Charles Towne Landing State Historic Site is part of the South Carolinas State Park system and is located in historic Charleston.  The new Red Wolf Habitat in their Animal Forest is the new home for four sisters from another RWSSP site, Trevor Zoo at the Millbrook School in New York.  These females are approximately one year of age. Their grand opening was earlier this month.  Here's a short video showing the habitat and red wolves at their new home. Please visit their website, Friends of Charles Towne Landing, or Facebook page for more information!
Photo Credit: Akron Zoo
Akron Zoo (Akron, Ohio) first open in 1953 and has been expanding ever since.  It is the new home to two female red wolves, which will be in their newly constructed Mike and Molly Stark Grizzly Ridge.  This new exhibit will include grizzly bears, bald eagles, river otters, and native Ohio birds.  In addition to these animals, red wolves and coyotes will also be featured for the first time at the zoo.  The exhibit opens July 20. Please visit their website or Facebook page for more information!

We are grateful to these new partners in the Red Wolf Species Survival Plan and send a big welcome to all their staff!

Wednesday, July 10, 2013

How/where do I see a red wolf?

Photo Credit: John Froschauer

We’ve been receiving lots of inquiries about where to see a red wolf.  The wild, reintroduced population in northeastern North Carolina occupies over 1.7 million acres of the Red Wolf Recovery Area, over 60% of which is on private land. This distribution, together with the elusive nature of red wolves, can make them difficult to see in the wild.  However, if you want to take your chances, there are three national wildlife refuges within the Red Wolf Recovery Area that are open to the public: Alligator River, Pocosin Lakes, and Mattamuskeet National Wildlife Refuges.  Additionally, there is a small island population at St. Vincent National Wildlife Refuge in Florida. Alligator River also offers regular howling safari programs throughout the summer on Wednesdays.  For more information on the howling events, visit our website.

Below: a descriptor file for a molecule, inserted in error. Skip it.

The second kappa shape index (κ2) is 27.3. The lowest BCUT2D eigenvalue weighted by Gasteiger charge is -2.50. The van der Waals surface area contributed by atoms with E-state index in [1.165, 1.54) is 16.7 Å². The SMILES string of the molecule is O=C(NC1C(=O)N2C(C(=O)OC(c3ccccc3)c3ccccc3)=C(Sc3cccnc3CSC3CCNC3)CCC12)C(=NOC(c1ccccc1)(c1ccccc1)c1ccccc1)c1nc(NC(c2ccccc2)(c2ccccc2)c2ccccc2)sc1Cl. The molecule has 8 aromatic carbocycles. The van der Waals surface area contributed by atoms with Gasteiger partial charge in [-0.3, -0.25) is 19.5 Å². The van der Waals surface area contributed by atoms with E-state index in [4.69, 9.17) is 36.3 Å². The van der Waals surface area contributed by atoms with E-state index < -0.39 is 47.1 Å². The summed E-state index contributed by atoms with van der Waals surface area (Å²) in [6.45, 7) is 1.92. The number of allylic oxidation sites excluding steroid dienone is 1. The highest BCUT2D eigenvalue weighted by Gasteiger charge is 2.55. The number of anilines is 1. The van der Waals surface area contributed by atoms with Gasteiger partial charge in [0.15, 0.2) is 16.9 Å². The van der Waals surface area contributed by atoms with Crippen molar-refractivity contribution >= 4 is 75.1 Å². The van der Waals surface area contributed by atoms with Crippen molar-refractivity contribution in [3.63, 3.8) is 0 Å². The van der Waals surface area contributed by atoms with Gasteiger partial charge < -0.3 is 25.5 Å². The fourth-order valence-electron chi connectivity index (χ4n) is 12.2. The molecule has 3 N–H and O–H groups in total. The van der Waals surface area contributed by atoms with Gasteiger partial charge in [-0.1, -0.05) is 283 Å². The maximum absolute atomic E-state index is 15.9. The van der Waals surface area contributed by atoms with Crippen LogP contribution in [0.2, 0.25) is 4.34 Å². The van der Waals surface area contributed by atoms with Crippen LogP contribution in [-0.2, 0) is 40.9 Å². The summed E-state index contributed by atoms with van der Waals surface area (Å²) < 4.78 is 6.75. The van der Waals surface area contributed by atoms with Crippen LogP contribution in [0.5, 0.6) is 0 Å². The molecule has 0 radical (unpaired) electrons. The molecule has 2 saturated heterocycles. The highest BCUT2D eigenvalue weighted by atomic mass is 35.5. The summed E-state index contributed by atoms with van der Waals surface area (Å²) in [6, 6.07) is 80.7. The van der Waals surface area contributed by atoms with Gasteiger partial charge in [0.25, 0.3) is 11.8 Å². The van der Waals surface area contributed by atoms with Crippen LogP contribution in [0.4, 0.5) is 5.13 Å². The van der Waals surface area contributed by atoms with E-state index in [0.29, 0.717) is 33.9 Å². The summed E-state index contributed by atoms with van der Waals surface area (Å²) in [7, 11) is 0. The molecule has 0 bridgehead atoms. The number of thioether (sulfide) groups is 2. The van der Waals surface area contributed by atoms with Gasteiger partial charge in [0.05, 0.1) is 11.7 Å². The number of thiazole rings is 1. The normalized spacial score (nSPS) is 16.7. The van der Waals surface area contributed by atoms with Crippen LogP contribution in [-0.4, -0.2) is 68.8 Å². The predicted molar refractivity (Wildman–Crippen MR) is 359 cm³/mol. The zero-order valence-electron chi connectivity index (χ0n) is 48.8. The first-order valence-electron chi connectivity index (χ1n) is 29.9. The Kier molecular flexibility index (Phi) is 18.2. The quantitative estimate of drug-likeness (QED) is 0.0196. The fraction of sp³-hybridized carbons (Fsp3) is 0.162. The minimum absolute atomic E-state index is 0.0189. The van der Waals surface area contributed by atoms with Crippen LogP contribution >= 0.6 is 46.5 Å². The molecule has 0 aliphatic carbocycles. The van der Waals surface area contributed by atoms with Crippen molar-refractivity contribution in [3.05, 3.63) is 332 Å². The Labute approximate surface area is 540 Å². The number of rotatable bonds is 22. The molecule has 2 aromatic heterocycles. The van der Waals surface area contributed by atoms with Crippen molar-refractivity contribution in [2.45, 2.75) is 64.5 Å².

There are also numerous educational and recreational events offered by the Red Wolf Coalition at the U.S. Fish and Wildlife Service's Red Wolf Education and Healthcare Facility in Columbia, North Carolina. Programs like Talk Like a Red Wolf, Red Wolf 101, or Red Wolf Kids are great for families or small groups interested in an introduction to red wolves, their lives and their conservation. Please visit the Red Wolf Coalition’s Calendar of Events site to learn more about the various events and the dates/times they are scheduled, and to reserve seats for your family or group.

The best way to see a red wolf is to visiting one of the more than 40 zoos and nature centers participating in the Red Wolf Species Survival PlanThese facilities play a significant role in red wolf recovery by informing visitors about the value of wolves in ecosystems, inspiring the public to support the wolf's reestablishment in the wild, and allowing people to see red wolves close up.  To find a Red Wolf Species Survival Plan facility near you, check out the map below:

Tuesday, July 2, 2013

Red Wolf Readings and Research Aids

 Photo: B. Bartel/USFWS

We’ve been posting a lot about recent red wolf book releases, but there also have been accounts and articles written and published about red wolves in scientific and popular literature, technical reports, books, and grey literature. Click on these links below to view the different resources:

Books, scientific articles, and magazine/newspaper articles
Red Wolf Recovery Program technical reports 
Brochures on red wolves, by USFWS & partners  
Educator Resources